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Drug-induced liver injury (DILI) is a known adverse effect of both anti-tuberculosis (anti-TB) and antiretroviral (ARV) drugs. Recent studies highlight the implications of genetic predispositions to DILI. We performed a case-control study to identify Human Leukocyte Antigen-B (HLA-B) variant alleles associated with anti-TB and ARV co-treatment induced liver toxicity in Ethiopian TB and HIV co-infected patients. A total of 495 newly diagnosed TB and HIV co-infected patients were enrolled and received rifampicin based anti-TB and efavirenz based ARV therapy. Change in liver enzyme level from baseline was monitored 1st, 2nd, 4th, 8th, 12th, and 24th weeks after treatment initiation to identify patients who developed DILI (cases) and those who did not (treatment tolerants). Genomic DNA from 46 cases and 46 sex and age matched treatment tolerants were genotyped for HLA-B variant alleles using Olerup SSP®HLA-B DNA Typing Kits. The proportion of HLA-B*57 allele carriers in DILI cases (37.0%), particularly in those who developed cholestatic type of DILI (44.8%) was significantly higher compared with those who tolerated the treatment (2.2%). The HLA-B*57 allele frequency was significantly higher in cases (25%) than treatment tolerants (1.1%). In a multivariate logistic analysis, the proportion of patients carrying HLA-B*57 (P = 0.002) and HLA-B*14 (P = 0.014) alleles were significantly higher in DILI cases compared with treatment tolerants. HLA-B*57 was significantly associated with cholestatic (P = 0.001) and mixed (P = 0.017) types of liver toxicity, and mild-to-moderate severity (P = 0.001). Of all HLA-B*57 alleles detected, HLA-B*57:03 accounted 58.3% and HLA-B*57:02 accounted 41.7%. HLA-B*57:01 was not detected. The variant allele frequencies of HLA-B*57:03 (15.2 vs. 0%) and HLA-B*57:02 (9.8 vs. 1.1%) were significantly higher in the DILI cases than treatment tolerants (P < 0.03). We conclude that HLA-B*57 alleles (B*57:03 and B*57:02) confer susceptibility to the development of anti-TB and ARV drugs co-treatment induced liver toxicity, which is mainly of cholestatic type. The possible association of HLA-B*14 with anti-TB and ARV drugs co-treatment induced liver toxicity requires further investigations.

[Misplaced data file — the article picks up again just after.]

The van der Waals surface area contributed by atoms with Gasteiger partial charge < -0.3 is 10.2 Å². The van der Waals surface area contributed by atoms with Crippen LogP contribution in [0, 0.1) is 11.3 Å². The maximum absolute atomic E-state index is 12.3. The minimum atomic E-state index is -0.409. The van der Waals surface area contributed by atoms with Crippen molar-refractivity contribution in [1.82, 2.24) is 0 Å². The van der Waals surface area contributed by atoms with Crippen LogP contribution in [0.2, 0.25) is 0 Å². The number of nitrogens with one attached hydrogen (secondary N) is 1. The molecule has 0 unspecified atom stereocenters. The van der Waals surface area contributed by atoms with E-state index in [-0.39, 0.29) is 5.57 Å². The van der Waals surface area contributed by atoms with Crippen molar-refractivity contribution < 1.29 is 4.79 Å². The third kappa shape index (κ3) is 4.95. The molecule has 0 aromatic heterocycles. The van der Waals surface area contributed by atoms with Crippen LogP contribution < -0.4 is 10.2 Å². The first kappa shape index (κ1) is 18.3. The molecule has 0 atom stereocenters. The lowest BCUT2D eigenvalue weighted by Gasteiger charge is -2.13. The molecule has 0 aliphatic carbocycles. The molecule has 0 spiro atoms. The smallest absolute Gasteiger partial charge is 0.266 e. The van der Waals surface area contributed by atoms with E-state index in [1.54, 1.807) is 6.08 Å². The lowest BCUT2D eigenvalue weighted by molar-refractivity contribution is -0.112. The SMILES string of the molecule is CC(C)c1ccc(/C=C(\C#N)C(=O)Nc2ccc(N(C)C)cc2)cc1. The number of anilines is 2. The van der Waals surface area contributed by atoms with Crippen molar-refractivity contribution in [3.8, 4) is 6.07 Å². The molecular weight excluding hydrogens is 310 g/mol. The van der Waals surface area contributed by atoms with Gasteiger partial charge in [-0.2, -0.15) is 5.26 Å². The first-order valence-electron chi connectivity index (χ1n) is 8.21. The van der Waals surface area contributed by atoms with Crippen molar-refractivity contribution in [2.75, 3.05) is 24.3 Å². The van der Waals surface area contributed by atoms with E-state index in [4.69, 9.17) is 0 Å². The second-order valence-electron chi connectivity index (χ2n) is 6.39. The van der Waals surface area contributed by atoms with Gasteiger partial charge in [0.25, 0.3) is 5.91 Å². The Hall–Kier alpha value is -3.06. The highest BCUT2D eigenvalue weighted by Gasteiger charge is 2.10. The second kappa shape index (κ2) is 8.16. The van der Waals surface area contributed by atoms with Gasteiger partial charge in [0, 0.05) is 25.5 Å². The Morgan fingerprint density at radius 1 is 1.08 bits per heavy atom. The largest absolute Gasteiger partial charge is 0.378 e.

Tuberculosis (TB) is the most common opportunistic infection associated with human immunodeficiency virus (HIV) infection, and co-treatment of the two diseases is recommended (Harries et al., 2009). However, simultaneous treatment of TB and HIV infections is challenging due to drug interactions and overlapping toxicities (Cohen and Meintjes, 2010). Antiretroviral (ARV) and anti-tuberculosis (anti-TB) Drugs-induced liver injury (DILI) is a common adverse event, which can be fatal if therapy is not interrupted or changed on time (Devarbhavi et al., 2013; Naidoo et al., 2015; Shamanna et al., 2016). TB-HIV co-infected patients on anti-TB and ARV co-therapy are at a higher risk of developing DILI than TB or HIV only infected patients receiving monotherapy (Yimer et al., 2011, 2014; Mugusi et al., 2012). A recent study in TB/HIV patients on anti-TB and antiretroviral therapy (ART) with high levels of immune activation demonstrated impaired isoniazid clearance, implicating the need for exploring immune response and the risk of DILI (Vinnard et al., 2016). Up to 32% of HIV patients on ART discontinue their treatment or switch therapy mainly due to DILI (Bica et al., 2001), and genetic predisposition contributes partly (Lubomirov et al., 2011). Treatment interruption may increase the risk for developing of multidrug-resistant TB (MDR-TB) and HIV/AIDS (Hirpa et al., 2013). Thus, identifying genetic markers for drug-induced liver toxicity is valuable to identify high-risk patients and to introduce appropriate measures.
Both HIV and TB remain a major problem and co-infection is common in most Sub-Saharan African (SSA) countries including Ethiopia, the second most densely populated country in Africa with an estimated population size of 100 million. Ethiopia is listed among the top 20 high-TB burden countries globally, and one of the high MDR-TB burden countries (Biadglegne et al., 2014; World-Health-Organization, 2016). The rate of new HIV infection in Ethiopia is declining with the estimated number of people living with HIV being 769, 600 in 2014 (World-Health-Organization1). The scale of ART is increasing in the country as part achieving the UNAID/WHO “90-90-90” target: to diagnose 90% of all HIV positive people, provide ART for 90% of those diagnosed and achieve viral suppression for 90% of those treated, by 2020 (UNAIDS, 2014). ART and anti-TB drug-induced liver toxicity is a common problem in Ethiopia causing treatment discontinuation and hence MDR-TB (Hirpa et al., 2013; Yimer et al., 2014).